Hardwood Orangery Prices

Author: metalfrog | News | 0 comments | 10:29 10th November 2014

Hardwood Orangeries start at around £45,000 including V.A.T The Hardwood Orangery pictured here links the farm house to the barn and is currently under construction. Hardwood Projects like these start from around £80,000 with a ceiling of around £220, There are many materials to choose from when planning a conservatory. The first thought for most people is timber; however, there are occasions when alternative materials can be considered - If you own a Listed Building (II II* or I) or live in a conservation area, timber will usually be your only option available. Most architects and professional designers will agree timber is the most suitable material for constructing beautiful Orangeries. Timber offers flexibility in design that no other product can. Inspirational designs and ingenious concepts can be created in timber much more readily than any other material. Hardwoods, particularly the tropical hardwoods like Sapele, Meranti/Luan and Iroko are some of the more commonly used. These timbers are preferred by joiners because they are easy to work with and the end product is very reliable. The hardwoods will keep their stain or paint finish for 2-4 years -depending on the location (South facing Orangeries and Orangeries near the coast will need painting/staining more frequently than conservatories facing North, or in the shade) Hardwoods are not necessarily ‘harder’ as the name would suggest (Balsa is also a Hardwood) but they tend to have tighter fibres which gives the wood a stronger and more stable structure that limits the expansion and contraction – which results in improved resistance to moisture. The serious issue with all tropical hardwoods is sustainability. Some hardwoods are grown in sustainable managed forests but some are not. Europe purchases an enormous amount of timber, and merchants buy timber from many sources in order to fulfil demand. The ‘Chain of Custody’ from the forest to the merchant for much of this timber is difficult to prove, as recognised by ‘The House of Commons Environmental Audit Committee’ report in 2006 which concluded: Illegal timber is currently a fact of life within the UK timber trade. It is therefore virtually impossible for even those companies that are attempting to eliminate illegal timber from their chain of supply to guarantee that they have done so The timber industry, importers, merchants and federations are all working together with the government to drive the UK’ timber industry toward total sustainability, and conservatory companies certainly have a responsible role to play. Softwoods are generally more sustainable as most come from the EU. They are commonly used by developers and builders for the windows and doors in new developments and are a cheaper alternative to hardwood, but not generally recommended for the construction of conservatories. Softwood tends to move more than hardwood, and whilst this is restricted by the brickwork surrounds of windows in houses, the same does not apply on many orangery and particularly conservatory designs – the conservatory tends to be a structure which is primarily self supporting. Softwoods tend to have a looser fibre structure than the hardwoods which makes them more likely to expand and contract. This causes the racking and twisting of the wood which causes the paint/stain to wear off and moisture to enter – causing the wood to expand and contract further. Another timber that should be mentioned is European Oak (hardwood) mostly grown and managed in sustainable forests in Eastern Europe. For the construction of conservatories, the Oak is seasoned – removing much of the moisture content in the wood – to produce a timber that is versatile and strong and can be painted, stained or oiled. Another timber product that is available is engineered timber. This is made by gluing and laminating (this timber is also referred to as Glu-Lam) sections of softwood together so that the grains run in opposing directions, which helps restrict movement, Engineered timber is structurally very sound although its cost, like seasoned Oak, can be prohibitive. Whilst timber is beautiful and on some projects – listed buildings for example – the only material that can be considered, there are occasions when alternative materials might offer some benefits that timber cannot. Aluminium should be used in one way or another on all orangery and conservatory projects. Every timber conservatory should have a powder coated external aluminium capping bar which provides an almost completely maintenance free roof. Un-plasticised Poly Vinyl Chloride / uPVC For the self respecting conservatory connoisseur, uPVC is a material that rocks few boats. However, like it or not, there is a place for uPVC in the conservatory market. I do not think it is necessarily the material that people object to – more the industry that has embraced the material and created a monster of it! uPVC has had a tough time, more to do with the unprofessionalism in some areas of the double glazing industry. The uPVC kit conservatory will never perform anywhere near the standards that you would want, due to frequently poor design work by inexperienced salesmen – who are concerned more with their commission than your interest. uPVC has also been associated with companies that build to the absolute minimum specifications to maximise quick profits before moving on to the next unsuspecting customer. However, uPVC can be used to produce products that can complement many houses, and some of the window systems can also be adapted to the construction of conservatories. There are new systems evolving all the time – with the current advancement seemingly focussed on paint finishes that dramatically alter the feel of uPVC products – with some success. See our upvc price page for more details....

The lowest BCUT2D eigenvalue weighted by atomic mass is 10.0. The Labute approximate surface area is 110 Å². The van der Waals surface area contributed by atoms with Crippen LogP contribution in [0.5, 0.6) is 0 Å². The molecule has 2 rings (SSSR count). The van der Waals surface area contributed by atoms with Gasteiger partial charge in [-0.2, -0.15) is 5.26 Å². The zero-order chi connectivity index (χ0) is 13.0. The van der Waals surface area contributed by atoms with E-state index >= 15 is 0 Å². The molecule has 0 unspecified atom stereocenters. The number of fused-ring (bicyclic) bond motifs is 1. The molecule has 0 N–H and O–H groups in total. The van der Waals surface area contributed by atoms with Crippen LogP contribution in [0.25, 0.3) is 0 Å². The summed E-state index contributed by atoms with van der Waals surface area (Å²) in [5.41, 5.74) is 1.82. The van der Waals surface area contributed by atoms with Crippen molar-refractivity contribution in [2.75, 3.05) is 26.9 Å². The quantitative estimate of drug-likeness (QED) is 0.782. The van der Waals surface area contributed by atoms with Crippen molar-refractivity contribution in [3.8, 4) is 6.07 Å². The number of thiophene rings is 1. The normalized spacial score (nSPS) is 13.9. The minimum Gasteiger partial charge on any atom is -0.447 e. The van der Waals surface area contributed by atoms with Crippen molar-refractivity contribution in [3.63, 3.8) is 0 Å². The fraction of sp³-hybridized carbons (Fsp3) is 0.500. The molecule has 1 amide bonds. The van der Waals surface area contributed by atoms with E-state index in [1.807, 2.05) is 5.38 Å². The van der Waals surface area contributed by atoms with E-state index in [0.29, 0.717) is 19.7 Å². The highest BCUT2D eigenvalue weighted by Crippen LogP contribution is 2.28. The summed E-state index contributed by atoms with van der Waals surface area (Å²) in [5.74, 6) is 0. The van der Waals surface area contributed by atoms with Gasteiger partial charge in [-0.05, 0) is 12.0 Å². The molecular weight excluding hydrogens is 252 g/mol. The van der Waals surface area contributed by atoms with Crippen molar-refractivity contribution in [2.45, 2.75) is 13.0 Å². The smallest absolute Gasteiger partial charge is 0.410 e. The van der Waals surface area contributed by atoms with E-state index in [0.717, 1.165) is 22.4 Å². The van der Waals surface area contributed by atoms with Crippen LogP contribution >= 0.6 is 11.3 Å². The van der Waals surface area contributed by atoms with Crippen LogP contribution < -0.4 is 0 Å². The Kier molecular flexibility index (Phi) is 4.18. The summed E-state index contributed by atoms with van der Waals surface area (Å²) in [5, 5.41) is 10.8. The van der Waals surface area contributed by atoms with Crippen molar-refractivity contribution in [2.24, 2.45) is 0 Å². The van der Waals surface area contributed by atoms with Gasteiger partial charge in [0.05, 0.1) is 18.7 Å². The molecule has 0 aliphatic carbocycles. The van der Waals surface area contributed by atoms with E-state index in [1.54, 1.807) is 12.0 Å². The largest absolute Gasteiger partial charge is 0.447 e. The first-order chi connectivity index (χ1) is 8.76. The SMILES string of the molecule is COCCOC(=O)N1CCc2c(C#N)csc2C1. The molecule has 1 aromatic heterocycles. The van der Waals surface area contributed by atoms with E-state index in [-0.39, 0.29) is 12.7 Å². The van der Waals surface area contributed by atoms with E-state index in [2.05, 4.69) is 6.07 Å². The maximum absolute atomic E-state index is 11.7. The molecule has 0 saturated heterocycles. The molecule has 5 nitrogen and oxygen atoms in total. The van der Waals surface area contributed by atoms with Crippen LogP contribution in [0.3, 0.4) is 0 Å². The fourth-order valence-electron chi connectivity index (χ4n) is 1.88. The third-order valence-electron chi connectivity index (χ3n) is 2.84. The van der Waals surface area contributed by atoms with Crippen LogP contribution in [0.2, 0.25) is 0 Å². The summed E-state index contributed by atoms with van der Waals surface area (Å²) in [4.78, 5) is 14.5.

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@morganbish 1h ago we said, RT @djp4976: @mozEIGHT With 13 projects in total, people are forgetting news could come on JV/asset sales regarding these also #SRES